Author Archive for
Chris Borgen

Hackers’ Bazaar: the President’s NSA Speech and the Market for Zero-Day Exploits

by Chris Borgen

All Things Considered ran an interview this past Monday with Alex Fowler, the chief privacy officer of Mozilla (developer of the Firefox web browser), stemming from a blog post Fowler had written critiquing President Obama’s speech last week concerning NSA activities. When asked about the “most glaring reform needs” that were not addressed in the President’s speech, Fowler said:

right now, we have a policy approach in Washington which is focused on not closing security holes but actually [on] hoarding information about security backdoors and holes in our public security standards and using those then to exploit them for intelligence needs. In our perspective, and I think certainly those of your listeners – as you think about the news related to Target data breaches and breaches with Snapchat and other common tools that we use every day – that what we really need is to actually focus on securing those communications platforms so that we can rely on them. And that we know that they are essentially protecting the communications that we’re engaged with.

This relates to the market for so-called “zero-day exploits,”  where the U.S. government pays hackers for information about holes in software security that its intelligence and law enforcement agencies can then use for surveillance. (The market for zero-day exploits is described in greater detail in this previous post.) The U.S. also pays the sellers of these exploits to keep the holes secret, not even warning the company that has the security hole, so that the exploit may remain useful to the U.S. government for as long as possible. Unfortunately, this also means it will remain open for criminal hackers who have also discovered the hole.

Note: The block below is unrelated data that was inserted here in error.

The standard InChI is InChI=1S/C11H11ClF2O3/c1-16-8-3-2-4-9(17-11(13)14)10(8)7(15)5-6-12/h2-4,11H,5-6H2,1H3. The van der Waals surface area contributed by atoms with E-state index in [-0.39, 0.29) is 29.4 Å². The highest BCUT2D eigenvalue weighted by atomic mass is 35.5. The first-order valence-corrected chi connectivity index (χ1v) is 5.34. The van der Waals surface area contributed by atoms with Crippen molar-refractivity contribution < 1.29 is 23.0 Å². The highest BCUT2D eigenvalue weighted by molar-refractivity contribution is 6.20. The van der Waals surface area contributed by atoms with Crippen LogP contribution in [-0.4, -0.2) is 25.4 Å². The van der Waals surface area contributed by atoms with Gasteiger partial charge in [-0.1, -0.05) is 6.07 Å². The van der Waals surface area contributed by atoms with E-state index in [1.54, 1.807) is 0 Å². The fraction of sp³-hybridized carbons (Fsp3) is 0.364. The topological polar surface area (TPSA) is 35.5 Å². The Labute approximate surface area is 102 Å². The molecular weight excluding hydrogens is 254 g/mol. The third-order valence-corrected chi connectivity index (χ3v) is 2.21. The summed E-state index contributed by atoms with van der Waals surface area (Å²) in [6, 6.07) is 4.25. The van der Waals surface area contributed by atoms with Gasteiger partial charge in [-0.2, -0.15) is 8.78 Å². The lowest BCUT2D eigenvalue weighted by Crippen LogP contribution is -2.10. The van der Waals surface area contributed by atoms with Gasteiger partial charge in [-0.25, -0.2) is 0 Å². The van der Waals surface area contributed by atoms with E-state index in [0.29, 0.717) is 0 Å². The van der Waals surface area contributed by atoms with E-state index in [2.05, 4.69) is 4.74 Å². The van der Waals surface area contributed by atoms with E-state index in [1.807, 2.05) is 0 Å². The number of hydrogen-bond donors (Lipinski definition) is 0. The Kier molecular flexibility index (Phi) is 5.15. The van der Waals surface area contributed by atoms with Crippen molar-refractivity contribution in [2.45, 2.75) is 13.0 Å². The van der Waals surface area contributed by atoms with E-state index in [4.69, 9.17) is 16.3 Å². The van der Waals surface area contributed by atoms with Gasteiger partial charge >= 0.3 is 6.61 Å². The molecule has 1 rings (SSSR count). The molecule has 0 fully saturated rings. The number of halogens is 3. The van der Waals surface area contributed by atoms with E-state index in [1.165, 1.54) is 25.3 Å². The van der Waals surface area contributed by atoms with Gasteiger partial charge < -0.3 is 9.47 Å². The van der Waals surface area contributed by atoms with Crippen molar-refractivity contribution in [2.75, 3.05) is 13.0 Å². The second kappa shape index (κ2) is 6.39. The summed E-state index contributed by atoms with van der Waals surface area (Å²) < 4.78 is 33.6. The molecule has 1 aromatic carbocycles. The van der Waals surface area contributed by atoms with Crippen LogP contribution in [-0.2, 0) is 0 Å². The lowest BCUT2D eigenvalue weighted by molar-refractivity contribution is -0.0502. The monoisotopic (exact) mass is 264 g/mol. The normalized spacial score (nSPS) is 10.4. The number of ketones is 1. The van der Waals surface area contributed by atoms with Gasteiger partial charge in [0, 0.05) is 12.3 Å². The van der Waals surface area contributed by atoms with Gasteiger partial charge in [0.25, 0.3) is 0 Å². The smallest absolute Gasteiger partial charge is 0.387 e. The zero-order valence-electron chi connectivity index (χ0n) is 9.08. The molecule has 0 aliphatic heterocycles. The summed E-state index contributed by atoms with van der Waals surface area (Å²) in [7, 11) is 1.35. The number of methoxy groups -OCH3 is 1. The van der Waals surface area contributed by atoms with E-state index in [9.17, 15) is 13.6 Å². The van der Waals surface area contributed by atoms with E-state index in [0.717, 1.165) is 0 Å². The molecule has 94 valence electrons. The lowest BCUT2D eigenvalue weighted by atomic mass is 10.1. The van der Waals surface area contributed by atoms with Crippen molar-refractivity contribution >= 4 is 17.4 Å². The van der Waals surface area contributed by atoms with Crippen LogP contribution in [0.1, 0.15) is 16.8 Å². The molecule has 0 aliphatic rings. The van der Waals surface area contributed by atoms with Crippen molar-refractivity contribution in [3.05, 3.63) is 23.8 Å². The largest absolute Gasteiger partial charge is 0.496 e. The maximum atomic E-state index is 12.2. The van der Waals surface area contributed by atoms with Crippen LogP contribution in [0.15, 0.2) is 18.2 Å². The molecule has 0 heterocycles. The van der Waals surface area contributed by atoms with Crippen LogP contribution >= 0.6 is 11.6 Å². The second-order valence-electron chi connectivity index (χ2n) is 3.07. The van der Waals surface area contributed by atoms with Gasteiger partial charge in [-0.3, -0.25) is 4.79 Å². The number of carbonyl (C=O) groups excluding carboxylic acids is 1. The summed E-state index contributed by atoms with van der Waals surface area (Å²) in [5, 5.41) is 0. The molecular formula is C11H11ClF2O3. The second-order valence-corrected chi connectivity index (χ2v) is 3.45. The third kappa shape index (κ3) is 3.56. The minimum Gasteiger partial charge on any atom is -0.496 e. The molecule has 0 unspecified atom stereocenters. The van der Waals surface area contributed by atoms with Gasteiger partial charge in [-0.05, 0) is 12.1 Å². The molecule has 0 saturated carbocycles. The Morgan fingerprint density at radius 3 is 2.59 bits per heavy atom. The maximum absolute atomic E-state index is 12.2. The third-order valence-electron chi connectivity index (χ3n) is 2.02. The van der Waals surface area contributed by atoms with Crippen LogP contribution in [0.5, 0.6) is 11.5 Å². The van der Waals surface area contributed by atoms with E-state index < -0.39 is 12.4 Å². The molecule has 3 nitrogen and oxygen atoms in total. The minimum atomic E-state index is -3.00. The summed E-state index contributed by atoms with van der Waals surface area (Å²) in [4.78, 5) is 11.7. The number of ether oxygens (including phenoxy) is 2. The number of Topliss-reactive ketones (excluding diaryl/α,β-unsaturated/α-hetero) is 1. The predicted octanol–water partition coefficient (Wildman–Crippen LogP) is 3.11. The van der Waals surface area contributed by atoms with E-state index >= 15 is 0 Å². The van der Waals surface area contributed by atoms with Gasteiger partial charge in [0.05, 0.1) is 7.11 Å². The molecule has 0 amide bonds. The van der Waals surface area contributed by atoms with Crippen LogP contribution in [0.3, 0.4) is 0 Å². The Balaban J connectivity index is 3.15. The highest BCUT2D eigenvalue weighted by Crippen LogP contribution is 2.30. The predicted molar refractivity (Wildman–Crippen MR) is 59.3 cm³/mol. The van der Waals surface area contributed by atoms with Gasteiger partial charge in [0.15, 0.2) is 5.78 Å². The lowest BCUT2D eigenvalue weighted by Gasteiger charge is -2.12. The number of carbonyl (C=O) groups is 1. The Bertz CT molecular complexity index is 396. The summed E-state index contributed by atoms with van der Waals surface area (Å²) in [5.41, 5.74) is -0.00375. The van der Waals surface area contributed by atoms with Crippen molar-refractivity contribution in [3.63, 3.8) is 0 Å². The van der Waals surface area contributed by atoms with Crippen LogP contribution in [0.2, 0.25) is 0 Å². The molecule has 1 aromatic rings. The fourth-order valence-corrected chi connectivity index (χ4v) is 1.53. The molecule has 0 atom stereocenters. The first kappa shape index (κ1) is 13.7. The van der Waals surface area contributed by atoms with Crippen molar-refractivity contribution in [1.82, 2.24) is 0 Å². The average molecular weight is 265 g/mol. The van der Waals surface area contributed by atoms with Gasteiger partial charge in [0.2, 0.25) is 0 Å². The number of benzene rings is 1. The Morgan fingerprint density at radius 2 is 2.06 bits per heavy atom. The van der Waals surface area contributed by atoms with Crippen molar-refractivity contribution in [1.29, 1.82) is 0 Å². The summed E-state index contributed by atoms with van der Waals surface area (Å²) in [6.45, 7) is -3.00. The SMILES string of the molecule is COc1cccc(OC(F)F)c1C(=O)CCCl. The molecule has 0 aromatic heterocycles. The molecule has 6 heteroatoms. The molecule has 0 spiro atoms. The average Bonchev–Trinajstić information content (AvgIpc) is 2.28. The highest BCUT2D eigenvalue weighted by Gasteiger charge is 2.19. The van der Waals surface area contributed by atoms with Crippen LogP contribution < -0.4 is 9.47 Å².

The injection of U.S. government funds has transformed a formerly loose, reputation-based, market into a lucrative global bazaar with governments driving up prices and the formation of firms with business models based on finding and selling exploits to the U.S. and other governments. Although cash-rich companies like Microsoft are responding by trying to out-bid state actors for information about zero day exploits in their own products, the money in the market has shifted from rewarding security into incentivizing insecurity

(Continue Reading)

Exploring International Law with Opinio Juris in 2013: Highways, Back Roads, and Uncharted Territories…

by Chris Borgen

There’s never a boring year in international law and 2013 turned out to be particularly eventful: Syria, major cases in front of national and international courts, a possible nuclear deal with Iran, and turmoil in Eastern Europe, Egypt, and South Sudan, to name but a few reasons.

This post is not an attempt to log all that we have written about on Opinio Juris this year. There’s just too much.  If any of these topics (or others) are of particular interest to you, you can use our search function to find the posts related to them.  Rather, this post is an idiosyncratic tour of some of the highways, back roads, and other territory that we traversed in 2013… (Continue Reading)